RITA FROM CASCIA
She was born at Roccaporena near Cascia, Umbria. The name is perhaps a shortening
of Margherita, the Italian version of the name "Margaret."
Rita was married at age 18 to Paolo Mancini. Her parents arranged her marriage, despite
the fact that Rita repeatedly begged them to allow her to enter a convent. Paolo was a rich,
quick-tempered, brutal, dissolute and uncontrolled man who made enemies in the region.
Rita endured his insults, abuses and infidelities for eighteen years, and watched as her
two sons grow up to be like their father.
Paolo was set upon and killed one night. He was violently stabbed many times.
He is said to have repented to the Church and Rita toward the end of his life, and Rita
forgave him for his transgressions against her.
While Rita continued to care for her sons, it became clear as they grew up they were intent
upon exacting revenge for the death of their father. Rita sought to persuade them otherwise,
telling them such a killing would be murder. She also prayed they would not carry out their plans.
James and Paul died of natural causes within the year, begging forgiveness of their mother.
With her husband and sons gone, Rita wanted to enter the monastery of Saint Mary Magdalene
at Cascia but was spurned for being a widow; virginity was a requirement for entry into that
particular convent. She persisted several times, though, and was finally given a condition to
enter: to reconcile her family with her husband's murderers. Rita worked hard to obtain this goal,
and after both clans were reconciled when she was 36 years old, Rita was allowed to enter the
monastery. It is also said that, while the sisters slept and despite locked doors, Rita was
miraculously went into the convent by her patron saints John the Baptist, Augustine of Hippo
and Nicholas of Tolentino. When she was found in the morning and the sisters learned how she had
gotten into the convent, they could not turn her away. While she was there, it is said that a thorn
detached itself from Christ's crown of thorns and set itself in her forehead - hence the representation
of a head wound in her appearance. She remained at the monastery, living by the Augustinian Rule,
until her death in 1457.
She was beatified by Urban VIII in 1627, to whose private secretary Fausto Cardinal Poli,
born less than ten miles from her birthplace, much of the impetus behind her cult is due;
she was canonized on May 24, 1900 by Pope Leo XIII. Her feast day is May 22.
The symbol most often associated with Rita is the rose. One of the stories surrounding Rita
and roses is that Rita would regularly bring food to the poor, which her husband prohibited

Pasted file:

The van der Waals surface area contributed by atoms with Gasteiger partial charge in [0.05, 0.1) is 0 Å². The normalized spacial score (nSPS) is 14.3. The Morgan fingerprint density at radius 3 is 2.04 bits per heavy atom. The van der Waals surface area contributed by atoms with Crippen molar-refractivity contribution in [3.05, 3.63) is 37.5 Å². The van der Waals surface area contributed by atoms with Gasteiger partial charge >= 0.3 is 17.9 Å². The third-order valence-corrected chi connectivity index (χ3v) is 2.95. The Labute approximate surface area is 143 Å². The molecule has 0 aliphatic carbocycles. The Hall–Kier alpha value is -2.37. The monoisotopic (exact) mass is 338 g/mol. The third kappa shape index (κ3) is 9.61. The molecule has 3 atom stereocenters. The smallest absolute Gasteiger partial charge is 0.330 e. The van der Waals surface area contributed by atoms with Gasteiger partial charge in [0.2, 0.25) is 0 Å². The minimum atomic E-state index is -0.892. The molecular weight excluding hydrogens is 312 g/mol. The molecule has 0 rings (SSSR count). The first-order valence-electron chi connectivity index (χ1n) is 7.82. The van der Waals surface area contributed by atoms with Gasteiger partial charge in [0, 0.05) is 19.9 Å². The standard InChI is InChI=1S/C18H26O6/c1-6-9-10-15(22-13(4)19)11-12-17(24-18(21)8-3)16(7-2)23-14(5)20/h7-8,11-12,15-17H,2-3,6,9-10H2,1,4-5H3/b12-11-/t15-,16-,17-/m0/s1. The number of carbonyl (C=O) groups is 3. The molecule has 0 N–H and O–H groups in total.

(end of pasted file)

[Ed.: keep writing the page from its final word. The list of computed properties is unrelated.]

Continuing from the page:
her from doing. One day, her husband confronted her as she was leaving to bring bread to the poor.
The bread was concealed in Rita's robes; when she uncovered the bread as her husband demanded,
the bread became roses and Rita was spared her husband's wrath. This story is also associated with
St. Elisabeth of Hungary. At the end of her life, when Rita was bedridden in the convent, a friend from
her home town visited her. The friend asked if there was anything Rita wanted from her old home.
Rita replied that she would like a rose from the garden. It was January, and although the friend did
not expect to find anything in the garden, she went to the house and found one rose blooming. She
brought the rose back to Rita at the convent. The rose is thought to represent God's love for Rita and
Rita's ability to intercede on behalf of lost causes or impossible cases. Rita is often depicted holding
roses or with roses nearby. On her feast day, churches and shrines of St. Rita provide roses to the
congregation that are blessed by priests during mass.
In the parish church of Laarne, near Ghent, there is a statue of Saint Rita in which several bees feature.
This seems to arise from the story that, on the day after her baptism, a swarm of white bees was seen
around the baby as she was asleep in her crib. They peacefully went in and out of her mouth, not injuring
her in any way. Her family seems to have been mystified rather than alarmed. Later, and in retrospect,
the bees were seen as representing her subsequent beatification by Pope Urban VIII.
A large sanctuary of Saint Rita was built in the early 20th century in Cascia; it and the house in
which she was born are among the most active pilgrimage sites of Umbria. Saint Rita, along with
Saint Jude is a patron saint of "Lost Causes". Recently, Rita has been referred to as the patron
saint of baseball. In the Walt Disney movie The Rookie, several references are made of St. Rita
as the patron saint of "Lost Causes" - the chances of the main character playing Major League Baseball
is considered a lost cause. This has sparked a small movement in baseball circles where Rita of Cascia
is considered the patron saint of the sport. Numerous religious medals have been printed with an image
of St. Rita on one side and a baseball hitter on the other.